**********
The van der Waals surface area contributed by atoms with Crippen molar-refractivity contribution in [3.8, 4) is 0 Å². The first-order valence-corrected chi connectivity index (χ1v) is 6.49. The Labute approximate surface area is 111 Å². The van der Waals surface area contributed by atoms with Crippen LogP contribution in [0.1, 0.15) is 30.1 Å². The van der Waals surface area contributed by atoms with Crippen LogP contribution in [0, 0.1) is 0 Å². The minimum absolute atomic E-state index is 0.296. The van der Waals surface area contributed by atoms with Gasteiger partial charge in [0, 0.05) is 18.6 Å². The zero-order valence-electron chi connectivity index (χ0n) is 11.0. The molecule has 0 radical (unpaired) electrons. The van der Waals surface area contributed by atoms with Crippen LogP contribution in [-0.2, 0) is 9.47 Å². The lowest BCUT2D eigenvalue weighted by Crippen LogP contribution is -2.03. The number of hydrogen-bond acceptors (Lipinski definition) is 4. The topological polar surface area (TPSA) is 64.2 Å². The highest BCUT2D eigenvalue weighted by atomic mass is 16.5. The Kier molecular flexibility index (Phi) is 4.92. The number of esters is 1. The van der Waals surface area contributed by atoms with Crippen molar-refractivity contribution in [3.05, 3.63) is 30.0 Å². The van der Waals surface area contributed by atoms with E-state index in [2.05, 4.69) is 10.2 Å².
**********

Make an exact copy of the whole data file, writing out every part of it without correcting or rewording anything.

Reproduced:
The van der Waals surface area contributed by atoms with Crippen molar-refractivity contribution in [3.8, 4) is 0 Å². The first-order valence-corrected chi connectivity index (χ1v) is 6.49. The Labute approximate surface area is 111 Å². The van der Waals surface area contributed by atoms with Crippen LogP contribution in [0.1, 0.15) is 30.1 Å². The van der Waals surface area contributed by atoms with Crippen LogP contribution in [0, 0.1) is 0 Å². The minimum absolute atomic E-state index is 0.296. The van der Waals surface area contributed by atoms with Gasteiger partial charge in [0, 0.05) is 18.6 Å². The zero-order valence-electron chi connectivity index (χ0n) is 11.0. The molecule has 0 radical (unpaired) electrons. The van der Waals surface area contributed by atoms with Crippen LogP contribution in [-0.2, 0) is 9.47 Å². The lowest BCUT2D eigenvalue weighted by Crippen LogP contribution is -2.03. The number of hydrogen-bond acceptors (Lipinski definition) is 4. The topological polar surface area (TPSA) is 64.2 Å². The highest BCUT2D eigenvalue weighted by atomic mass is 16.5. The Kier molecular flexibility index (Phi) is 4.92. The number of esters is 1. The van der Waals surface area contributed by atoms with Crippen molar-refractivity contribution in [3.05, 3.63) is 30.0 Å². The van der Waals surface area contributed by atoms with E-state index in [2.05, 4.69) is 10.2 Å².